During my first pregnancy, in those moments when I wasn’t tired, I found myself plotting my comeback. And it was going to be MEGA.

Usually this feeling would start when I heard a certain song – probably something more suitable for teenage girls, and definitely something that would make me want to shake my expanding arse. I missed nights out, I missed spending time with my girlfriends. I missed carefree dancing. Yes, you can still have fun without a drink. But if you’re the only one not drinking it’s not quite as fun and after 9.30pm everyone starts repeating themselves and people lean in to your personal space and spray your face with spit as they talk. And dancing sober? I can’t. I just can’t. It’s been unavoidable with two pregnancies and a load of weddings, but it’s not something I’m keen to revisit. It starts as an awkward side step, perhaps a little knee bend, and then I’ll try and jazz it up with a hand clap and a ‘woo’, and then I die inside. In comparison when I’ve had a drink, I AM rhythm.

A good friend was pregnant at the same time and we were both due around Christmas. We planned it together – come the Spring, the babies would be a few months old and we would be back in our gladrags, back to our pre-baby energy levels and ready to par-tay. As luck would have it, a friend of ours had her hen do when Buster was four months old. It was at a very cool house with caterers and a DJ and I was giddy with excitement. At 10.59pm I was standing on a chair wielding an inflatable willy (and possibly yelling ‘I’ve still got it’) and – I’ve been told – by 11.01pm I was weeping that I was tired and being put in to my pyjamas. I woke next to my friend who was also breastfeeding and we sat in a double bed synchronised pumping. Her pump made an ‘Um-cha um-cha’ sound whilst mine did a ‘wah-wah-wah’. It became apparent that this was not the comeback we had planned.

What came with the physicality of being away from my baby is not something I could have prepared for; the guilt and the fear, as well as the accompanying breast pump if venturing away for more than a few hours. It was also a while before I wanted to, or could, wear anything but comfy (ie elastic waisted) clothes. I wonder how many other women have wanted to burn all items of clothing they wore while pregnant and in the months after? Clothes bought for practical reasons, or because they fit. Unlike every single one of the 36 bras you now own, your boobs either spilling over the top or (more likely) hanging in a flaccid fashion somewhere at the bottom of the cup.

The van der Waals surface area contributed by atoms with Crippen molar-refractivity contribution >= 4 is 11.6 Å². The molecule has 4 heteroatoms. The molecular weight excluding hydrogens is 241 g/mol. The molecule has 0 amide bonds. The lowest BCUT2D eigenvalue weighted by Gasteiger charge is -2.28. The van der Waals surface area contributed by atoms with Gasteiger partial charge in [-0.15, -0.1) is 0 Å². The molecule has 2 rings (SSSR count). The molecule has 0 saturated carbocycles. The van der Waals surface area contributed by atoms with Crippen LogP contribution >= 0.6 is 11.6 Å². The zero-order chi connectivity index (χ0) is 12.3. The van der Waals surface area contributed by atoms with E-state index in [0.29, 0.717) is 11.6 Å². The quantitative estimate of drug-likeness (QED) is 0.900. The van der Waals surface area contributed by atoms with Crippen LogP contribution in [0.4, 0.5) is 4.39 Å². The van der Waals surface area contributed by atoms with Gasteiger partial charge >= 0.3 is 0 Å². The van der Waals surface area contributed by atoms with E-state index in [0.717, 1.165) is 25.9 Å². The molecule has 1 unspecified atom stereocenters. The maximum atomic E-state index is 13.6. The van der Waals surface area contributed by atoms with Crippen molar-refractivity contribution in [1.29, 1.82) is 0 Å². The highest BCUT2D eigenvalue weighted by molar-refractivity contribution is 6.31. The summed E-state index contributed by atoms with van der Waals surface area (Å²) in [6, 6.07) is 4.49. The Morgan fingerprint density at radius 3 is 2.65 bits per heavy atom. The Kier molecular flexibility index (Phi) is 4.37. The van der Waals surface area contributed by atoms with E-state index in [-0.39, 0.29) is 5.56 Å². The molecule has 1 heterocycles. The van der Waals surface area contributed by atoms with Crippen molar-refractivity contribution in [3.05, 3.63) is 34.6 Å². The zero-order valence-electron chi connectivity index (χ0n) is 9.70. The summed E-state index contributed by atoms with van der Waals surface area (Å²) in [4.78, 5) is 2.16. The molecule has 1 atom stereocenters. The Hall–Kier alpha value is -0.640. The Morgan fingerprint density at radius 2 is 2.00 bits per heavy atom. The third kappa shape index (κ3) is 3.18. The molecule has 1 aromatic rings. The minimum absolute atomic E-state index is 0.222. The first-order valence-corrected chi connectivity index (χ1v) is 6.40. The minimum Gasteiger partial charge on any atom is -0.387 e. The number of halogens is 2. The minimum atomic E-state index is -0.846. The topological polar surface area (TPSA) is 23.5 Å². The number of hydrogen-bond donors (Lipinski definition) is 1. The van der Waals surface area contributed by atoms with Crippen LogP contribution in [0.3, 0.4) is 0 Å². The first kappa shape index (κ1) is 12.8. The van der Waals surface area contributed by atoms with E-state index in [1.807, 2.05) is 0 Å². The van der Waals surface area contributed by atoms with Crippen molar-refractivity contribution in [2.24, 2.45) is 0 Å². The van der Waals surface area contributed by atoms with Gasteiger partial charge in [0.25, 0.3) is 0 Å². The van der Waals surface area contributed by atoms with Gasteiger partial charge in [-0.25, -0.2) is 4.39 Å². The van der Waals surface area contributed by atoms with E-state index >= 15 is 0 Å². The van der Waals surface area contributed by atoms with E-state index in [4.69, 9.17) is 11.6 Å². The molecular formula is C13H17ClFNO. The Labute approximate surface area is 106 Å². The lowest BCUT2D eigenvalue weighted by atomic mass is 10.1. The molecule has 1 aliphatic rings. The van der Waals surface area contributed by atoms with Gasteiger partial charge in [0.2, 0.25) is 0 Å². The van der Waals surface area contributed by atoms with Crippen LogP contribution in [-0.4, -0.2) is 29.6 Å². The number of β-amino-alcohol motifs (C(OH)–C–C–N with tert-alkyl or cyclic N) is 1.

Putting together a snappy outfit for this comeback is therefore pretty impossible. It’s not something to worry about too much – it’s likely you’ll put some thought in to an outfit and as you’re getting ready someone throws up in your hair and your shower ends up as a quick spritz of air freshener. A friend described catching someone looking at her on one of her first nights out, thinking to herself ‘Oh I have still got it’ before her mate pointed out that a big white breast pad was poking out the top of her dress.

I also found for a good while after having babies that if I went out I felt an intense paranoia the next day. Without fail, I would wake around 5am and lie in bed convinced I’d made a total dick of myself. I’d go over conversations, I’d read in to comments people made and think they thought I was an idiot, and then would be full of regret and guilt at having left the kids. A friend recently messaged me about this after one of her first post-baby nights out.  ‘When I was pregnant I just couldn’t wait to get my body and my life back and party but now I feel so divided by it all. Today I have woken up anxious, paranoid and self doubting. All night I just didn’t feel it, I was drinking for the sake of it and all I wanted to do was be at home with my family. I am spending a lot of time questioning myself; where do I fit in now? Do people think I’m a bore?’

In all honesty, for a short period after having babies, we probably are a bit dull and lacking in conversation.